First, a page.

Law OK’d to support telemedicine

At Rutland Regional Medical Center on Wednesday, Sara Locke, a nurse practitioner, demonstrated telemedicine examinations on “patient” Lauren Edwards, right, a registered electroencephalogram technician, before Gov. Phil Scott signed a bill into law supporting remote exams. PATRICK MCARDLE/STAFF PHOTO

After a demonstration at Rutland Regional Medical Center, Gov. Phil Scott signed a bill into law that will require insurance coverage of telemedicine services.

Scott signed the bill at the University of Vermont Medical Center in Burlington accompanying a mock examination of “patient” Lauren Edwards by Sara Locke, a nurse practitioner at the Rutland hospital, while Dr. Ajay Tunguturi, a neurologist at UVM, looked on.

Edwards, a registered electroencephalogram technician, said she’s participated in several actual examinations of patients as a health care professional.

The bill signed by Scott requires all Vermont health insurance plans to provide coverage for telemedicine services from health care professionals. The coverage requires those services be covered, with or without a deductible, to the same degree the services would be covered if they were delivered on site and in person rather than through the use of video cameras.

There are some restrictions to the coverage, but they are similar to benefits for other in-person treatment. For example, the insurer may restrict the coverage to health care professionals in their network or require proof the treatment is medically necessary.

The goal is to provide better access for Vermonters to all kinds of health care, according to Rep. William Lippert, D- Hinesburg, chairman of the House Committee on Health Care.

Lippert, who attended the bill signing at UVM, pointed out Wednesday that telemedicine already happens in Vermont, but is authorized to take place only in health care facilities.

“What this allows is the potential for the patient to be in their home and to access contact with a medical practitioner via telemedicine,” Lippert said.

Telemedicine can eliminate the need for long trips to medical facilities, but the law requires that health care professionals use a secure line to transmit and receive the images so no one can access the information.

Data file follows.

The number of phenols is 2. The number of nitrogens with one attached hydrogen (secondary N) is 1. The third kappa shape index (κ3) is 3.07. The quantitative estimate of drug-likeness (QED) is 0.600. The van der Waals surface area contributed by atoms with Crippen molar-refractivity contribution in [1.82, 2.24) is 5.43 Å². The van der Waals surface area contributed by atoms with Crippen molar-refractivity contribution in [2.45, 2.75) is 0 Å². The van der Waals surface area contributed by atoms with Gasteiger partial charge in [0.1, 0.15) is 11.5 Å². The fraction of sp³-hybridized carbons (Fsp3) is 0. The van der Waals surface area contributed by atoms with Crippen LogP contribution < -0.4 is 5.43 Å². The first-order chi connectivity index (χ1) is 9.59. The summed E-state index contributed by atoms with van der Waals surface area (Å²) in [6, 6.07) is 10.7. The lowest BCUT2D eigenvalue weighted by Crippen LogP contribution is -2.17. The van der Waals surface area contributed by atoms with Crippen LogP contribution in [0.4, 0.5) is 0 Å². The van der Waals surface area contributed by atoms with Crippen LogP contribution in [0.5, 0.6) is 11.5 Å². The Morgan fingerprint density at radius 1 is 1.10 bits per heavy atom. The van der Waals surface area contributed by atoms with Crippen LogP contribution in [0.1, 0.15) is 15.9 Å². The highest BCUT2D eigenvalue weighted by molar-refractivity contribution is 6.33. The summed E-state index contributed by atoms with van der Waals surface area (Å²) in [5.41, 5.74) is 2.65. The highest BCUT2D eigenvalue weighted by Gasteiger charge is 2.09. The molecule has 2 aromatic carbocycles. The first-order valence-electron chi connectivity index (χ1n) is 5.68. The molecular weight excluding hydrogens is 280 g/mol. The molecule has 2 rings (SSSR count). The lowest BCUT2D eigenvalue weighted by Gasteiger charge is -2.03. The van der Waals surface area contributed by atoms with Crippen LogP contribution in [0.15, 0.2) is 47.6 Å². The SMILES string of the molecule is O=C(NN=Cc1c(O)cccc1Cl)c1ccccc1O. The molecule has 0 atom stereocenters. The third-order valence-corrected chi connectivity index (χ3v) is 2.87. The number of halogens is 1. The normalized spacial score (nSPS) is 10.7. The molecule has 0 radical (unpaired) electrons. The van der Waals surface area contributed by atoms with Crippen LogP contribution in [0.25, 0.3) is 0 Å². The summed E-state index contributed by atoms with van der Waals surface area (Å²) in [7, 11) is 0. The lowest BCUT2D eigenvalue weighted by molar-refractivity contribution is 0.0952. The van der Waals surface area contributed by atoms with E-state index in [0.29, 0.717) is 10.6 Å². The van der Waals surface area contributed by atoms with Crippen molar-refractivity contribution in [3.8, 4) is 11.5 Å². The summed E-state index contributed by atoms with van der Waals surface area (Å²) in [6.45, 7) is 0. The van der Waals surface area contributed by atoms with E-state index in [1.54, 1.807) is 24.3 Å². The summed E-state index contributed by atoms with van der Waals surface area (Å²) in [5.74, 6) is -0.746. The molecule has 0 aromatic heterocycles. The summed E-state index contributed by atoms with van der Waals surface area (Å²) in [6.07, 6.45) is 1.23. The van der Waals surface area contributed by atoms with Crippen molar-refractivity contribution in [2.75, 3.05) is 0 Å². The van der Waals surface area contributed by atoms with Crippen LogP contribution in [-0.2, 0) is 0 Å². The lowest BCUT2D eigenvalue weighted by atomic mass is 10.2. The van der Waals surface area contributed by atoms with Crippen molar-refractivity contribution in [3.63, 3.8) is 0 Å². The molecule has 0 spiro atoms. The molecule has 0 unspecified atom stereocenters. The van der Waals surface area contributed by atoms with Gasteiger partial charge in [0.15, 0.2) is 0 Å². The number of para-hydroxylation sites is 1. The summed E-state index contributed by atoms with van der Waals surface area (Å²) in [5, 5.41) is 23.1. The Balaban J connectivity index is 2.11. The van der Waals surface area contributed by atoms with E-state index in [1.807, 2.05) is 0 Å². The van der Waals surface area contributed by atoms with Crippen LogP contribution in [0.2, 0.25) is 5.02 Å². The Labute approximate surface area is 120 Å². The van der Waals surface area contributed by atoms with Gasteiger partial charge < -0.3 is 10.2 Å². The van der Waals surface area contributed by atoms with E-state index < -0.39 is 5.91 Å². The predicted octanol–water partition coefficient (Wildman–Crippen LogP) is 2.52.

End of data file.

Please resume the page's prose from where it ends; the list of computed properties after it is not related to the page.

Lippert said patients are required to give “informed consent,” so they must know the benefits and potential drawbacks of treatment through telemedicine. Patients have a right to know everyone who’s involved in the room so they know who’s witnessing their examination.

While the bill was being created, Lippert said, the health care committee heard from professionals at home health agencies who supported telemedicine because it might allow a visiting nurse to help provide an examination for a patient who is homebound.

Scott said the law would “continue to improve Vermont’s outstanding record of health access.”

“Telemedicine is a win for providers and patients as it connects them without building more offices or hiring more doctors. This is especially important for medical specialists who are often harder to find in rural areas,” he said.

Demonstrating that point, Locke’s “examination” of Edwards showed how a patient could receive a neurology exam from a team of medical professionals, split between Burlington and Rutland, from a hospital room at Rutland Regional.

In partnership with UVM, telemedicine came to the Women and Children’s department of Rutland Regional in 2013 and expanded the next year to be available at the breast care program at the Foley Cancer Center and the neurology department.

Afterward, Locke said her job, when she works with telemedicine patients, is to explain the process and obtain patients’ content and then work with the doctor at the remote location to be sure the doctor has all the necessary information.

Locke said patients take to the examinations “very, very well.”

“Surprisingly, most of our geriatric population that are not as technologyinclined as we are, they actually really, really enjoy it. The turning point for (them) is when they can see the doctor and they can talk to him, just like he’s here. They realize there is no barrier, that we’re not doing anything differently than we would if the doctor was here,” she said.

Locke said patients have remarked that they were comfortable with the process because they know the neurologists at the Rutland hospital.

The Wednesday demonstration was a physical examination, but the process can also be used to provide psychiatric or dental services, Lippert said.


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